Will Your Smartwatch Save Your Life?
FindLaw columnist Eric Sinrod writes regularly in this section on legal developments surrounding technology and the Internet.
The love affair with smart-phones has led to further rapture with smart-watches. Right now, we can act like Dick Tracy, with the world on our wrists within these tiny smart-watch gadgets. But these smart-watches might not all be about work, communications, and fun and games. Why? Because there is the potential that smart-watches might evolve soon to have the capability of saving lives.
We know that smart-watches presently have health sensors that can monitor steps taken, flights climbed, and heart-beat rates for exercise and physical fitness purposes. And Apple, ever on the cutting-edge, apparently believes that it can go further to use such monitoring capabilities to facilitate calls for help during health emergencies.
As recently reported by Time, a new Apple patent application, unearthed by Apple Insider, describes a potential feature that would have smart-watches call for help if the devices pick up monitoring information that suggests that users are having medical emergencies. For example, an Apple Watch might detect that a wearer's heartbeat is tremendously high or low, and in such event, it could push a signal that would call for medical assistance.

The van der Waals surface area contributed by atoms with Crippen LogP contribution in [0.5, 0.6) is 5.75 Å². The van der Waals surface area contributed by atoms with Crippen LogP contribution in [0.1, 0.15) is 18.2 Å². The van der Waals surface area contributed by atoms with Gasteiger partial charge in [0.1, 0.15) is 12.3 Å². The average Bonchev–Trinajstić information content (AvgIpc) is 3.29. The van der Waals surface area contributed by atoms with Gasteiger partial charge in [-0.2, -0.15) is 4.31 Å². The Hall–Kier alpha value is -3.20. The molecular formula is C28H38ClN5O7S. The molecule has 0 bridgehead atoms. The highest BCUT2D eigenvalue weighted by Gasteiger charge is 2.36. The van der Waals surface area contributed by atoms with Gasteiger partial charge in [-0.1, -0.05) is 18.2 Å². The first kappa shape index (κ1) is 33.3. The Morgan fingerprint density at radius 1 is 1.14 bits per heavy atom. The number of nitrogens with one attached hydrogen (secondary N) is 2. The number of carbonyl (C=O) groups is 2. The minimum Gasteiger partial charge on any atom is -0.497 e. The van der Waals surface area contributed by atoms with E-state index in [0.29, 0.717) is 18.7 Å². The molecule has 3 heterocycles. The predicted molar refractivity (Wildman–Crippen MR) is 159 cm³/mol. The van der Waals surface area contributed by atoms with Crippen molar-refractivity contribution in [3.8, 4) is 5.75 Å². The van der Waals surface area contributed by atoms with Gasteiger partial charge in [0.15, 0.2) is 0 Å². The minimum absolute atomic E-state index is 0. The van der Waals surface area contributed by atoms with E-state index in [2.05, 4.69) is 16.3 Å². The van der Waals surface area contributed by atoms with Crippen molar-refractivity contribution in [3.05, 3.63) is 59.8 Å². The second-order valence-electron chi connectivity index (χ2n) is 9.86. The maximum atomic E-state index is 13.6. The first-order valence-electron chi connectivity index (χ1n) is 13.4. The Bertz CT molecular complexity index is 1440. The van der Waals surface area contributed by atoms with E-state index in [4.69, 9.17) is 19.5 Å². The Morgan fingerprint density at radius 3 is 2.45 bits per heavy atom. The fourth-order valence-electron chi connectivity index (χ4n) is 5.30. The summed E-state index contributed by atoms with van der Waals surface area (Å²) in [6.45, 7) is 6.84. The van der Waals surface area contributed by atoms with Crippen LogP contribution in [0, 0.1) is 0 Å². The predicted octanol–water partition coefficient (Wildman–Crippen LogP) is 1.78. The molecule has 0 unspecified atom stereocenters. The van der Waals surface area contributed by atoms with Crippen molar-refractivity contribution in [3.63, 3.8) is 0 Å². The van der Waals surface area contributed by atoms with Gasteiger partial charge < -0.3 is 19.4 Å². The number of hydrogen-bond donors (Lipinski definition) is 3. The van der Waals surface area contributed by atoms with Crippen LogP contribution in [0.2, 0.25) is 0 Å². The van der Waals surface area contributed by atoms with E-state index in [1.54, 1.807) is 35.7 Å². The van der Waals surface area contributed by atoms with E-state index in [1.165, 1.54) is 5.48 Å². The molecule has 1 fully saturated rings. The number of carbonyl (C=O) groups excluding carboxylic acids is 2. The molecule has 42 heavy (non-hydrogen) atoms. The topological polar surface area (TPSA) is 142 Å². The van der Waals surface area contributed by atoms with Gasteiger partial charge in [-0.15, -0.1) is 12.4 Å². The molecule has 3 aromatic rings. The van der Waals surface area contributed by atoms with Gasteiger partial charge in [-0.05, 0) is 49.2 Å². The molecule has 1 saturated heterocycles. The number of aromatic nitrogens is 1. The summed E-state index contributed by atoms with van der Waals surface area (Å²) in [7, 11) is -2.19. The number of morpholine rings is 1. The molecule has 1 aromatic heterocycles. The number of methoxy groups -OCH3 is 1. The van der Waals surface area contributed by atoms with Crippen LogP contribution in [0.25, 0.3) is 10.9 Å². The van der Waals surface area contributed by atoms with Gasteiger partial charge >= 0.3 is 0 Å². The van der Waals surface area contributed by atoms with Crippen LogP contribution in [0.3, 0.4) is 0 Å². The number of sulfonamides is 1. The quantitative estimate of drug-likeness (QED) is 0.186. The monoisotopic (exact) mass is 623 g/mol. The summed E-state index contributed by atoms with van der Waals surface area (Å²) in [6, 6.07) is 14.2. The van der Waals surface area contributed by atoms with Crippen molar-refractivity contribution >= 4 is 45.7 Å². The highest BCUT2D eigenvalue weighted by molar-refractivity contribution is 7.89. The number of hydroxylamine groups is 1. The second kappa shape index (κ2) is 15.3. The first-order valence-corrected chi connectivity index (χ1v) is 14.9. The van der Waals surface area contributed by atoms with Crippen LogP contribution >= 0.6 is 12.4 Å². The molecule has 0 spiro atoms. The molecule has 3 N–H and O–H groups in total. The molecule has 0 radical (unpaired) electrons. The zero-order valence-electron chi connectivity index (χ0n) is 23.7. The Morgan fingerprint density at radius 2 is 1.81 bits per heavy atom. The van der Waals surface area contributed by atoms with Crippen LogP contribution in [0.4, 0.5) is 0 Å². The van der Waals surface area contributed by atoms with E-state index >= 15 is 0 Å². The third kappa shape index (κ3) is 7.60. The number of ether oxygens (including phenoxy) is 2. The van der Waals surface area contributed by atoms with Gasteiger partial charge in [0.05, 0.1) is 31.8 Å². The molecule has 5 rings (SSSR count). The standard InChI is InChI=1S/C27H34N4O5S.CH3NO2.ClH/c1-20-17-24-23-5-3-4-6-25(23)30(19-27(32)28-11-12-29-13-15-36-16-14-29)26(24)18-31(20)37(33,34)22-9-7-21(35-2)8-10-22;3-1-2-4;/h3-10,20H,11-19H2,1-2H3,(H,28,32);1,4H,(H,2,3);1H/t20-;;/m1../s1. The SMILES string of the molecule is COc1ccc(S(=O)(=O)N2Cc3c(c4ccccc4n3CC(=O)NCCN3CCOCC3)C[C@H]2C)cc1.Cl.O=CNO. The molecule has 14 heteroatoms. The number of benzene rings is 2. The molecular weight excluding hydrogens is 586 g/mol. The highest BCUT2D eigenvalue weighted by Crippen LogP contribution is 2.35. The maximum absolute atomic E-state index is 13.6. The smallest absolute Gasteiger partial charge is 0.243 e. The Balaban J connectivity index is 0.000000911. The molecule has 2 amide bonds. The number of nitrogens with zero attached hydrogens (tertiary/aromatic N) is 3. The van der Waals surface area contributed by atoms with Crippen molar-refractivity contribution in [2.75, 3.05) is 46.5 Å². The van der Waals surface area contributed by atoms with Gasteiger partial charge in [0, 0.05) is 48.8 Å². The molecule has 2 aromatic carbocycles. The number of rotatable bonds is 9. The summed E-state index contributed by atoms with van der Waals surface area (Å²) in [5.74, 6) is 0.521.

The Apple Watch owner in advance would set up a list of pre-established contacts who would be contacted in an emergency -- perhaps 911, the owner's doctor, and the owner's spouse. Indeed, there would be two levels of "care" lists -- one for personal contacts like family and friends, and another for 911 and emergency services.
You might already think that your smart-watch is one of your best friends. But if your device eventually saves your life, BFF status likely would be cemented forever between you and your smart-watch.
Stay tuned and let's see if Apple is awarded a patent for this asserted invention and whether Apple later rolls out this potentially life-saving feature on its smart-watches in the future.
Eric Sinrod (@EricSinrod on Twitter) is a partner in the San Francisco office of Duane Morris LLP, where he focuses on litigation matters of various types, including information technology and intellectual property disputes. You can read his professional biography here. To receive a weekly email link to Mr. Sinrod's columns, please email him at firstname.lastname@example.org with Subscribe in the Subject line. This column is prepared and published for informational purposes only and should not be construed as legal advice. The views expressed in this column are those of the author and do not necessarily reflect the views of the author's law firm or its individual partners.
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